This writing of Stories from the Road will be somewhat ‘out of the box’ from past writings. My original topic for this story was going to be ‘Motorcycle Riding Group – What did he say?’. However, due to some events that affected me personally, I decided to break this writing up into three individual groups. First will be ‘Motorcycle Riding Groups – Is It for Me.’ The next two groups relate to how fast life can change. I found this to be true on a recent trip I made to Virginia. I affectionately call this one ‘Married with Children – 50 Golden Years’. Finally, the death of a friend during the same weekend at the same location resulted in me calling this story ’50 Golden Years – Death of a Friend’.

Motorcycle Riding Groups – Is It for Me. Kindred minds riding down the road with the wind in their hair, well most of them anyway, on the way to some destination. But was group riding for me?  After riding alone for a year, I decided to seek out other riders to make new friends and obtain additional riding knowledge from experienced riders. But was a riding group for me? My idea of a large group was three people. I am most happy by myself or with one other rider I know and trust. Nonetheless, I frequently found myself participating in group rides at various events. I decided the only hindrance to entering the new world of group riding was locating a complementary group to ride with. Finding a group which shared my interest was of the utmost importance. I had to decide if I wanted to cruise along and enjoy the scenery or carve up a mountain road. Or maybe a real adventure ride was more in line with my interest. Deciding on my interest would be made before searching for that ‘perfect’ group. Once the choices had been narrowed, I met with the riders involved with the group during a group-orchestrated event ride. If I felt comfortable around these great new people, then maybe a ‘signal’ was being sent this was the group for me to join. If not, I wouldn’t give up, get back out and try another one. There are endless possibilities for people of all creeds and personalities ride motorcycles. I knew soon I would find myself ‘belonging’ with the group suited to me.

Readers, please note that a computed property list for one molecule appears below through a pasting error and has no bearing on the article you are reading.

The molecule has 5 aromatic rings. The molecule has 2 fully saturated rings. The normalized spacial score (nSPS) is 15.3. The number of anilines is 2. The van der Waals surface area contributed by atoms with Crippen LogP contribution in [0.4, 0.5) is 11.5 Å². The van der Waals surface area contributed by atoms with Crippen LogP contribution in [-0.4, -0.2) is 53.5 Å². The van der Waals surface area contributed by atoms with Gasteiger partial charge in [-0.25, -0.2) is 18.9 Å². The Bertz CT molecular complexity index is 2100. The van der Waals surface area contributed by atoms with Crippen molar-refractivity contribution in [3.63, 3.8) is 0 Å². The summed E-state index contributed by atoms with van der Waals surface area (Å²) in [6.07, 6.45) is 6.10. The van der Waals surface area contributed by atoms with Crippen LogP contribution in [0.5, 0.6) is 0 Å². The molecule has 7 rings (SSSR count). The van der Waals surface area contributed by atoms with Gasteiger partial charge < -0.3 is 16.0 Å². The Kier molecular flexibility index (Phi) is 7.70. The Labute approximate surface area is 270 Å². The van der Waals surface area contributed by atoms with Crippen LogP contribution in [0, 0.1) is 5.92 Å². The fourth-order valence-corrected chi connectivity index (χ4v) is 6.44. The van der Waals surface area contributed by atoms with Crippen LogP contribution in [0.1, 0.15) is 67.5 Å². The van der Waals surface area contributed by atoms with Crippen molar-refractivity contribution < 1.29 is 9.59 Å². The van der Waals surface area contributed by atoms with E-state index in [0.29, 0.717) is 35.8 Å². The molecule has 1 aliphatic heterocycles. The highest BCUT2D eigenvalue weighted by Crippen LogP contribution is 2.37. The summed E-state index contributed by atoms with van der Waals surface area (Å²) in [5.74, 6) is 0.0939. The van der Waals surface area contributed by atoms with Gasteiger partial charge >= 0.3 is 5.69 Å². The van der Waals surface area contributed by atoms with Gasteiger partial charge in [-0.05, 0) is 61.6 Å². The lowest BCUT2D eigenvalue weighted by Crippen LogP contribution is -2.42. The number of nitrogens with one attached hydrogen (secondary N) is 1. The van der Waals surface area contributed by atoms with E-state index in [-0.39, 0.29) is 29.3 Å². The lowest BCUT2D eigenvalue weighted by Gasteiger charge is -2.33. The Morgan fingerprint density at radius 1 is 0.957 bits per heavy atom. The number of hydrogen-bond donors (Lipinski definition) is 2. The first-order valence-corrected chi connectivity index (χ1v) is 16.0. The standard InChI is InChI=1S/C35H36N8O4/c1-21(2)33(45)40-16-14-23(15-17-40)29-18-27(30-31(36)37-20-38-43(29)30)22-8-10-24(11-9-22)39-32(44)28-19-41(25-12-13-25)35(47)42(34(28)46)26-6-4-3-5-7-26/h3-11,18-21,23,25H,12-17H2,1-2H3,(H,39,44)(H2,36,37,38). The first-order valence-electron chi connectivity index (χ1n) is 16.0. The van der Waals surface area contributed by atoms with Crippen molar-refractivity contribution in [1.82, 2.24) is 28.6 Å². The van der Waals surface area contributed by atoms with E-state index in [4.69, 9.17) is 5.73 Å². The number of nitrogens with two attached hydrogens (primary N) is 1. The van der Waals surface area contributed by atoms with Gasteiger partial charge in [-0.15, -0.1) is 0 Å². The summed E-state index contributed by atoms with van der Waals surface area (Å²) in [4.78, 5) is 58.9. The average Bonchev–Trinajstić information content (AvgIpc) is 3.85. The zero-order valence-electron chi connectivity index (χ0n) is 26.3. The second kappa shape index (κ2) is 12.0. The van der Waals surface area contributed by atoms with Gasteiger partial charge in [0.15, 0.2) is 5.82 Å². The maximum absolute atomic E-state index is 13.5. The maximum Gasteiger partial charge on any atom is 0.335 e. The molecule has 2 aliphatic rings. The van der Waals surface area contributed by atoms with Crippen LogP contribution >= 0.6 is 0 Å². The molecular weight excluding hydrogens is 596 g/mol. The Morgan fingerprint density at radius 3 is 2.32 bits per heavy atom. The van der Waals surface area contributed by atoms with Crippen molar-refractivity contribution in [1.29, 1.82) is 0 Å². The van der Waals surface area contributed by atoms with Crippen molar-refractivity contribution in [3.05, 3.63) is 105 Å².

Married with Children – 50 Golden Years. Nah, not Al Bundy and his clan, but a dear cousin I have held close to my heart. We literally grew up in the same rural Virginia house, but not at the same time. First me and then her and 3 other sisters. Last week I received this message in Messenger; ‘HI! This is Carolyn’s daughter. My sister and I are giving a surprise 50th wedding anniversary on Saturday, Aug 25th at 6 pm at Old Country Club Steakhouse. Hope you can come! Gayle and Kay will be there!’ Wait, Carolyn has children? She’s been married for 50 years? How old was she when she got married? (pause while I do the math) 18?!  Still somewhat in shock, I respond; ‘Hi Wendy. I would LOVE to come and meet all yall! Love all the Whitlow girls and would love to meet you and your sister too! Just send me an address of the restaurant, and I’ll be there.’ Just like that, I’m invited to my cousin’s 50th wedding anniversary. The golden event was being held at a restaurant I hadn’t been to in about 40 years! Wow, Carolyn has been married for 50 years! How’s that even possible in today’s world? Anyway, I was going to make the best of this opportunity to ride my bike to Virginia and celebrate this awesome event with my cousin! So, I inform my bride of the news, and she says; ‘GREAT I would love to meet your cousins!’ (imagine the sound of sliding tires) ‘You want to go?’ I slowly responded to her as visions of me on my bike and the breeze in my face faded away. (my wife doesn’t ride motorcycles) Don’t hate me now, I was surprised because my wife NEVER goes with me to Virginia. We had a great time!

50 Golden Years – Death of a Friend. Heading home after attending my cousin’s 50th wedding anniversary, my bride and I were talking about the great time we had when my cell phone rings. It was Donna. Ok, what did I leave at her house during our visit? ‘Hi Rick, this is Donna.’ she said.  Something was wrong. Her voice was low and solemn. ‘Hi, Donna. What’s wrong?’ I asked. ‘Bill passed away about 30 minutes ago.’ I didn’t respond. I had just left Donna’s house no more than an hour ago. Donna continued, ‘Liz, Maggie, and Will were at the house with him when I arrived. I told him you and Susan asked about him. He nodded his head in acknowledgment. I had left the dinner I brought him and started home when I got the call from Will that he had passed. I knew you would want to know. I’ll let you know tomorrow about the final arrangements. I would like for you to be an honorary pallbearer.’ ‘Sure thing.’ I responded. Bill had esophagus cancer. We all knew the time was near but didn’t expect it today. I drove in silence as memories of Bill flooded my head.

Life comes at us fast. In a matter of 24 hours, I went from celebrating my cousin’s 50th wedding anniversary to the sorrow of losing an old friend. Although my view of death is founded on my faith, it is still difficult for those of us left behind when a friend or loved one is taken from us. I’ve tried to never go to bed angry with a friend or loved one. If I thought about a person several times in a day, I would try to contact that person and check up on them. Don’t wait to tell someone you love them. Tomorrow is not promised to us. Rest easy my good friend. Rest easy.

 

Ride safe, ride often.

Rick

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